Musings on Migration, Labour, Politics, Dissent etc.
Amrapali Basumatary and Bonojit Hussain
This short op-ed was first published in Business Standard on April 1, 2017
The discourse on racism in the Indian society has again been ignited “eventfully”. It has taken another series of brutal attacks on African students in Greater Noida for us to begin, yet again, to talk about whether our society is racist or not. The dominant narrative has again declined to call these attacks on Africans by the mobs as racist. The official narrative oscillates between two coordinates of reasonability — a) the anger against Africans is related to the issue of drugs, and b) the current spate of violence is arising due to their cultural foreignness. These coordinates eerily echo the defences used in the context of attacks on people from the Northeast in the rest of India. But the Greater Noida attacks are unprecedented to the extent that the attacking mobs went after any African they came across.
The racialised Africans and people from the Northeast are set apart by the Indian society at large, who perceive them as a collective with potent sexuality, propensity to eat smelly food, natural proneness to criminal activities, drug abuse etc. These perceptions are reproduced through an assembly of stereotypes, images, attributions and explanations, which are constructed through everyday encounters, often too insidious and subtle to point out.
Africans in Delhi often get yelled at as kala bandar or habshi, invariably laughed at and ridiculed, sometimes denied something as basic as milk in stores, refused houses on rent and made to feel inferior on public transport, harassed by police as potential criminals and so on. Similarly, the array of racist discrimination that people from the Northeast face, includes everything from actual violence to persistent racist remarks like chinky or safed bandar, stares and at times sexual harassment. Women of both the “races” are popularly perceived as sexually “available”.
There have been debates about whether the targeted assaults on people from the Northeast can be called racism or ethnocentrism, especially among scholars. The fine line between these two categories can still be identified to the extent that biological features shared by certain people are targeted by a defaulted virtue of their being a race category. Aggravated ethnocentrism seemingly arises out of cultural superiority but once cultural codes begin to solidify as essentialised elements, it can hardly avoid its progression into racism.
The denial about racism in India hinges primarily on the self-righteous nature of the so-called mainstream Indian society — they can only be “victims” of racial attacks elsewhere in the big White world; and victims cannot be perpetrators. This inability to acknowledge racism in our societies is symptomatic of the popular understanding across societies in Asia that racism is essentially a western phenomenon, a practice morally unjustifiable and discriminatory done by the Whites to “us” non-Whites. “The conflicts that happen against chinkies or habshis are due to cultural differences and misunderstanding” — seems to be the standard response. But this declamation is articulated without any guilt or recognition of the deeply casteist and hierarchical nature of the Indian society and pulls it off the hook.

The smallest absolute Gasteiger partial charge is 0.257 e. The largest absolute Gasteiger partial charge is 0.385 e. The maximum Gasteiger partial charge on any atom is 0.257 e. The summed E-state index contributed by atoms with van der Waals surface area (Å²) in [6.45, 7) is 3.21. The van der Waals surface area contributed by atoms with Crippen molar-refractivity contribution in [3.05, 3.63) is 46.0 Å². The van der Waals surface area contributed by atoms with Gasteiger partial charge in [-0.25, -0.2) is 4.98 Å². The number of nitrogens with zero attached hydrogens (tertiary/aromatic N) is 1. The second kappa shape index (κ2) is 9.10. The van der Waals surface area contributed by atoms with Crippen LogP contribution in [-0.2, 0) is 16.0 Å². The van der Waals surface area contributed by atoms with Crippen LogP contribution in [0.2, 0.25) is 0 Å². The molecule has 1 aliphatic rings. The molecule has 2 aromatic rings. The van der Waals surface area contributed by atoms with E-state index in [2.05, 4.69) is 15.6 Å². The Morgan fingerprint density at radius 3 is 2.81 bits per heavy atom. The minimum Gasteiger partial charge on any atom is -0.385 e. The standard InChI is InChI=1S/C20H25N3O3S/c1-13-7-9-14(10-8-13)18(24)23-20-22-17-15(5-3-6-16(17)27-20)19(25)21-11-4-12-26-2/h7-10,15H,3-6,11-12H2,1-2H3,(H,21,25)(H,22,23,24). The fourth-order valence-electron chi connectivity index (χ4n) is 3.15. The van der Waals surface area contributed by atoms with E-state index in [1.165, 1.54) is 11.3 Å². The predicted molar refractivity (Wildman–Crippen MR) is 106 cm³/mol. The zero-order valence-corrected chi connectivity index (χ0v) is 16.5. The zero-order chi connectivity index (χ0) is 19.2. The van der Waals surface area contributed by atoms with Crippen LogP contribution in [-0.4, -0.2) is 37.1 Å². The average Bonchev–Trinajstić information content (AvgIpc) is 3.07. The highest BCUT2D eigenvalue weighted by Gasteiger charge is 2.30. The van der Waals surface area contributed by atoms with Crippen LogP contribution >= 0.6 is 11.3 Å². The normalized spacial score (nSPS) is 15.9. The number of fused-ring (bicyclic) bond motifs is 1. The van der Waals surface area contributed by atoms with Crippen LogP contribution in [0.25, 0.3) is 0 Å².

Here it is not possible to divulge the historical processes of how the European colonial project erected a whole apparatus of so-called racial science to establish that Whites are the most superior race and Blacks are at the bottom of human hierarchy. This not only aggravated pre-existing hierarchies of caste, class and patriarchy, but also inscribed a racial world view on to our societies. What seems to have worked in the mutual sustenance of race and caste are the notions of purity, assumed superiority, and a fetish for “whiteness”. Invariably, the aggravated form of racism exists in those parts of the country where caste, misogyny and jingoism are present in an intimate coalition and collaboration.
Though similar to attacks on Northeasterners, Dalits and women, the cases of violence against Africans are somewhat different. They do not have the privilege of citizenship here. The former groups at least have, even in its minimal accessibility, notional rights as citizens. Africans are abused particularly with words and terms that distinctively deny them a human status. They do not have local support groups. It becomes further complicated when the whole race becomes associated with drugs and other illegal activities. The association with drugs, and this time around with cannibalism, is nothing but a euphemism for racialised hatred. This goes on to attribute all kinds of sub-human and criminal conduct as “natural” to them.
The need of the hour is to argue for the establishment of racism as a serious issue in India, even a basic acknowledgement of it. The heightened and momentary discourse of racism between events of violence and assaults can only repeat what has often been said, but for a real understanding of the problem and this society, we need to engage in sustained talking of it, in the least. One may even start by asking this society — Have Indians been targeted in African countries on the basis of their colour, looks and nationality, like it so often happens in dominant White countries?